c. Net Number Assignment. The net number, a three-digit number, enables several radios using the same WOD and TOD to communicate without interfering with one another. The net number determines the frequency in the hopping pattern at which the radios in that net begin to hop. Because there may be many more nets required for an operation than there are net numbers available, HAVE QUICK planners must assign net numbers carefully. This minimizes the number of users with the same net number in the same geographical area and thereby reduces the opportunity for them to interfere with each other.

ARC-164 LRUs

ARC-164 R/T RT-1504 - The only really notable points of interest about the R/T are that it has two receivers (one main, one guard) and the ECCM slice (Electronic Counter Counter Measures). Other than that, there isn't too much to point out. Remember that when you remove or reinstall a remote R/T, you need to be careful of the single wire that is hooked up in the back. If you forget, you may break the wire off.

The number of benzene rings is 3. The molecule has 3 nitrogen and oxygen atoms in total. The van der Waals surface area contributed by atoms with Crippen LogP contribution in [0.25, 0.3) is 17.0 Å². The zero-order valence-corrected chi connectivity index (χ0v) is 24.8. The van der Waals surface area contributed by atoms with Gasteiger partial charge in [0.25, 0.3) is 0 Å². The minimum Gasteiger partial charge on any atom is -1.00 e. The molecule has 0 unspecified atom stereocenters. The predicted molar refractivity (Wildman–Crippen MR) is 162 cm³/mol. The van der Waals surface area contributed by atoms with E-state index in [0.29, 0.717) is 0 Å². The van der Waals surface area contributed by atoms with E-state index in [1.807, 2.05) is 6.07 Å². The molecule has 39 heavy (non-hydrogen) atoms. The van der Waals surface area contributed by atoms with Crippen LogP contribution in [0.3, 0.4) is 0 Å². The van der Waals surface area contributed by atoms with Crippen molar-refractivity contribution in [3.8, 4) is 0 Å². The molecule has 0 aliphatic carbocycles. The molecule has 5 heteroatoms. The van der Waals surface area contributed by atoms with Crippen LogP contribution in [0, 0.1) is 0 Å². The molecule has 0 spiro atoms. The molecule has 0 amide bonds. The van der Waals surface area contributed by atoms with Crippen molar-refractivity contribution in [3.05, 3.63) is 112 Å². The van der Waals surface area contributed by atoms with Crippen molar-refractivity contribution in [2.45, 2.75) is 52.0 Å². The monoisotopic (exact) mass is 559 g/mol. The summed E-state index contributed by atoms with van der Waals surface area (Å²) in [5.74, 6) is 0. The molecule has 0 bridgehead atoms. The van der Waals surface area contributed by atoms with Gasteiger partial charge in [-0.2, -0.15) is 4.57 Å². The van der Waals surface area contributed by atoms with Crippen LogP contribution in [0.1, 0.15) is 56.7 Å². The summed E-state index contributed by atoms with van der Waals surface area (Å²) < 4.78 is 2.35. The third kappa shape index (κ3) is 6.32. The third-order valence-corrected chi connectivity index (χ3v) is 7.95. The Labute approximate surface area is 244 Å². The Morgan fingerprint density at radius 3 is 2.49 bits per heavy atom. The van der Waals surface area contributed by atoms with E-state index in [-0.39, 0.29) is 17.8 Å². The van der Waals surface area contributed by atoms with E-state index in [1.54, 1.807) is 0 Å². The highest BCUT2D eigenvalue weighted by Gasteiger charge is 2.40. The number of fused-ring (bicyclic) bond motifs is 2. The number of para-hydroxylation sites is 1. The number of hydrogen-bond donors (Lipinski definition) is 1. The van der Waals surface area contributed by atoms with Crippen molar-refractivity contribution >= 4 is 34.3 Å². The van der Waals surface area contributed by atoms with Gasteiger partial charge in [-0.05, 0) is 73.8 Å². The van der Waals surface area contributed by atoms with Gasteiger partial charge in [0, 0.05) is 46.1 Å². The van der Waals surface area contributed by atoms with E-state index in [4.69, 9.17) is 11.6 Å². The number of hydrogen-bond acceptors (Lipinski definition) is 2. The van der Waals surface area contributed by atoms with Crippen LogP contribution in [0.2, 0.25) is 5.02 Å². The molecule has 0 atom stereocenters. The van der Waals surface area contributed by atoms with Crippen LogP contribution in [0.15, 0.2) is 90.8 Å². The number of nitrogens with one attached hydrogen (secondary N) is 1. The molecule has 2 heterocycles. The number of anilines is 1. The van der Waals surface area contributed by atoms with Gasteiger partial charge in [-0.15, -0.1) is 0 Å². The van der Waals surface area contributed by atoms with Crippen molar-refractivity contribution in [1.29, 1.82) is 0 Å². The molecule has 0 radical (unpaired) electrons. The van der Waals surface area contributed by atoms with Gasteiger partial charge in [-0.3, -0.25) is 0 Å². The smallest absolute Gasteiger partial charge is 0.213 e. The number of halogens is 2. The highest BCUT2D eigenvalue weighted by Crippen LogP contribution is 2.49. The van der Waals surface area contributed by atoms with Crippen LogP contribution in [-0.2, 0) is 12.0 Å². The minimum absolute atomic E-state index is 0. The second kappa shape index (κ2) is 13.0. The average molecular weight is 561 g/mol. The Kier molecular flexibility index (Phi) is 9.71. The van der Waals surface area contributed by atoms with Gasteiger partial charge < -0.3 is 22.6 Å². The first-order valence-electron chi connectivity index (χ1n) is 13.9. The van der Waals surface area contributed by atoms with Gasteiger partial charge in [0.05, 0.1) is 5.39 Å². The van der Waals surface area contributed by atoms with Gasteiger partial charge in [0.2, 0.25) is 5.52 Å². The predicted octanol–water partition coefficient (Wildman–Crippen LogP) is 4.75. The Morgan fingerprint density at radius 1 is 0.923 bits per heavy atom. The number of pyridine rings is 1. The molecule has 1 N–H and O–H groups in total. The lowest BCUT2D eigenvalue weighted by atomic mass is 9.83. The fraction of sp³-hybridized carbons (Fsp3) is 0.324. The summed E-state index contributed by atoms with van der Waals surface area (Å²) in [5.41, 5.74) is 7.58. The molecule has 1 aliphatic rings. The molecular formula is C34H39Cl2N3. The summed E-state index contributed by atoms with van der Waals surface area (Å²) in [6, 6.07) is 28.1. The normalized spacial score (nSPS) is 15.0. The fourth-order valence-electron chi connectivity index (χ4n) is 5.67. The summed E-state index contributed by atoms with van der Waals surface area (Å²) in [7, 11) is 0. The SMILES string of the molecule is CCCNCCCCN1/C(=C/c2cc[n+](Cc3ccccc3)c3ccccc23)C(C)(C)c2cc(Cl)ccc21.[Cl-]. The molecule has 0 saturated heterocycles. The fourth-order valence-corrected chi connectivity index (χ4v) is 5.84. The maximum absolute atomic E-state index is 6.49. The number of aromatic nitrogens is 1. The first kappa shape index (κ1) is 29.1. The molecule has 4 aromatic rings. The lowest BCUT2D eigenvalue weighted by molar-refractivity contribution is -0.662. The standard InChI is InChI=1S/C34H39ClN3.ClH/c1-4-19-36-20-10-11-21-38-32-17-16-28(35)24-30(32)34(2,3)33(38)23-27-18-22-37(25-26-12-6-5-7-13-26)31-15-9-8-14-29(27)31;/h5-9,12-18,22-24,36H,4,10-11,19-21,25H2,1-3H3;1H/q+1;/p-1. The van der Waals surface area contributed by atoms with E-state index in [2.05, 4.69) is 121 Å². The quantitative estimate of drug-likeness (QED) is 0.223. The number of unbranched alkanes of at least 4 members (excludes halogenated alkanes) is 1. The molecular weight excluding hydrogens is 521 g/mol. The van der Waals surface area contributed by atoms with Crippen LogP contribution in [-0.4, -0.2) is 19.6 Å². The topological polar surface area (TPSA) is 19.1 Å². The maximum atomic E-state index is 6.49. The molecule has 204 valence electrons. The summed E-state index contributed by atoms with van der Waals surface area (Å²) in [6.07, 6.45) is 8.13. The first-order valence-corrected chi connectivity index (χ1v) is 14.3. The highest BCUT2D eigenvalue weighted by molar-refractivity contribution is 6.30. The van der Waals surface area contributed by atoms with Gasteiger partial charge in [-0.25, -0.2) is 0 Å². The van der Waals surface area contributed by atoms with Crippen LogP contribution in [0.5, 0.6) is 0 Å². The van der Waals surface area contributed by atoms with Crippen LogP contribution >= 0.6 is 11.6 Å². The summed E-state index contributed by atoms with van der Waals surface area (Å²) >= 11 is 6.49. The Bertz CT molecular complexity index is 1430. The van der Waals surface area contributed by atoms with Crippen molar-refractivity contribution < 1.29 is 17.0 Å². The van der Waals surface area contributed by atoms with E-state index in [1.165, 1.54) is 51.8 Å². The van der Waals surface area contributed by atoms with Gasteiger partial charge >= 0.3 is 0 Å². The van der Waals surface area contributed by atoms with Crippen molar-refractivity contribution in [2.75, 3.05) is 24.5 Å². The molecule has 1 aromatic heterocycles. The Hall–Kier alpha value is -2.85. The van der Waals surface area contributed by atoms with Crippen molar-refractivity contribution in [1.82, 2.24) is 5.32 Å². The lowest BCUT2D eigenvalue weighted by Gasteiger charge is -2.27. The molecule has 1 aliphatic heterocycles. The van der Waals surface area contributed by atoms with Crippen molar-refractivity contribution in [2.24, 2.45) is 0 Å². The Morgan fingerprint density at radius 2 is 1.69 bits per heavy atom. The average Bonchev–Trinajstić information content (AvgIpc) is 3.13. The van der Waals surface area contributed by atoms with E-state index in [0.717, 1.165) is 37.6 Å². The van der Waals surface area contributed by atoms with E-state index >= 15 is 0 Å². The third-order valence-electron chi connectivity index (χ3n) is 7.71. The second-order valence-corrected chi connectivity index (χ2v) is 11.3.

C-11719 - It's important to understand the control functions. The main function switch has four positions: Off, Main, Both, ADF. In Both, both the Main Receiver and the Guard receiver are activated so that the radio operator can communicate as normal with the main reciever and transmitter while listening to the guard channel for emergency response. If the aircraft is equipped with a UHF direction finding system, the ADF position will activate the UHF/DF antenna and actuate relays so that the system uses a DF antenna instead of the comm antenna. The DF antenna independantly drives toward the station and sends bearing signals to the appropriate instrumentation. Meanwhile, the RF signal is still sent to the UHF R/T for demodulation of the audio.